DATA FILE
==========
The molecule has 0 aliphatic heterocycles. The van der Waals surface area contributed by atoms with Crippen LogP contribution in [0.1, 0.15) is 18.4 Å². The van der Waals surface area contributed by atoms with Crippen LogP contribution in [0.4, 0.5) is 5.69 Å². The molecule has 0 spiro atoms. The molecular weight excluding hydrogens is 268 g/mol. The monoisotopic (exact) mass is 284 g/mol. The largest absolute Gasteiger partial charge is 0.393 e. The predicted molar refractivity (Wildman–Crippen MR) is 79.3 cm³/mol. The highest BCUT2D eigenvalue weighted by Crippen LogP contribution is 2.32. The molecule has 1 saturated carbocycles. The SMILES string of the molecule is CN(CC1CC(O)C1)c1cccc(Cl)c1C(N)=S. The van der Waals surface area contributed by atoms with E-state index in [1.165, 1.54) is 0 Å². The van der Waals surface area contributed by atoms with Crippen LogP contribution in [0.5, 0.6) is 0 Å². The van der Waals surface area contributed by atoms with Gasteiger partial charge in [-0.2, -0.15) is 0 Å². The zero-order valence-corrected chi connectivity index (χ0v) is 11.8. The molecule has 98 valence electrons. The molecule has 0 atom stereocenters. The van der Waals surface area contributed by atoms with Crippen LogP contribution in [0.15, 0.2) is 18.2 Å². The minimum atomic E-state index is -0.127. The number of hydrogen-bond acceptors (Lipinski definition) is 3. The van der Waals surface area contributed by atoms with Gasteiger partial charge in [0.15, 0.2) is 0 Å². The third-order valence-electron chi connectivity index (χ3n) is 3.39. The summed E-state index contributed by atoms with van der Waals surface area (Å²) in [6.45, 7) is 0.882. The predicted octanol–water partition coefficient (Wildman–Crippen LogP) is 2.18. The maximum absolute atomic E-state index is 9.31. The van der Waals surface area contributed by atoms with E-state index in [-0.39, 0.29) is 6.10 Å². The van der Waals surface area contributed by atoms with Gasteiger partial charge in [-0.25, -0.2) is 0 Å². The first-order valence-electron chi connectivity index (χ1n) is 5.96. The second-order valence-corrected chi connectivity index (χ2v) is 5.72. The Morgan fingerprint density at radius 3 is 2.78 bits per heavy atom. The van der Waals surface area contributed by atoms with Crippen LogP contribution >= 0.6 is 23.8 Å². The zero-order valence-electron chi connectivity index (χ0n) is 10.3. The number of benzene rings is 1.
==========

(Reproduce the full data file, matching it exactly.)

The molecule has 0 aliphatic heterocycles. The van der Waals surface area contributed by atoms with Crippen LogP contribution in [0.1, 0.15) is 18.4 Å². The van der Waals surface area contributed by atoms with Crippen LogP contribution in [0.4, 0.5) is 5.69 Å². The molecule has 0 spiro atoms. The molecular weight excluding hydrogens is 268 g/mol. The monoisotopic (exact) mass is 284 g/mol. The largest absolute Gasteiger partial charge is 0.393 e. The predicted molar refractivity (Wildman–Crippen MR) is 79.3 cm³/mol. The highest BCUT2D eigenvalue weighted by Crippen LogP contribution is 2.32. The molecule has 1 saturated carbocycles. The SMILES string of the molecule is CN(CC1CC(O)C1)c1cccc(Cl)c1C(N)=S. The van der Waals surface area contributed by atoms with E-state index in [1.165, 1.54) is 0 Å². The van der Waals surface area contributed by atoms with Crippen LogP contribution in [0.5, 0.6) is 0 Å². The van der Waals surface area contributed by atoms with Gasteiger partial charge in [-0.2, -0.15) is 0 Å². The zero-order valence-corrected chi connectivity index (χ0v) is 11.8. The molecule has 98 valence electrons. The molecule has 0 atom stereocenters. The van der Waals surface area contributed by atoms with Crippen LogP contribution in [0.15, 0.2) is 18.2 Å². The minimum atomic E-state index is -0.127. The number of hydrogen-bond acceptors (Lipinski definition) is 3. The van der Waals surface area contributed by atoms with Gasteiger partial charge in [0.15, 0.2) is 0 Å². The third-order valence-electron chi connectivity index (χ3n) is 3.39. The summed E-state index contributed by atoms with van der Waals surface area (Å²) in [6.45, 7) is 0.882. The predicted octanol–water partition coefficient (Wildman–Crippen LogP) is 2.18. The maximum absolute atomic E-state index is 9.31. The van der Waals surface area contributed by atoms with E-state index in [-0.39, 0.29) is 6.10 Å². The van der Waals surface area contributed by atoms with Gasteiger partial charge in [-0.25, -0.2) is 0 Å². The first-order valence-electron chi connectivity index (χ1n) is 5.96. The second-order valence-corrected chi connectivity index (χ2v) is 5.72. The Morgan fingerprint density at radius 3 is 2.78 bits per heavy atom. The van der Waals surface area contributed by atoms with Crippen LogP contribution >= 0.6 is 23.8 Å². The zero-order valence-electron chi connectivity index (χ0n) is 10.3. The number of benzene rings is 1.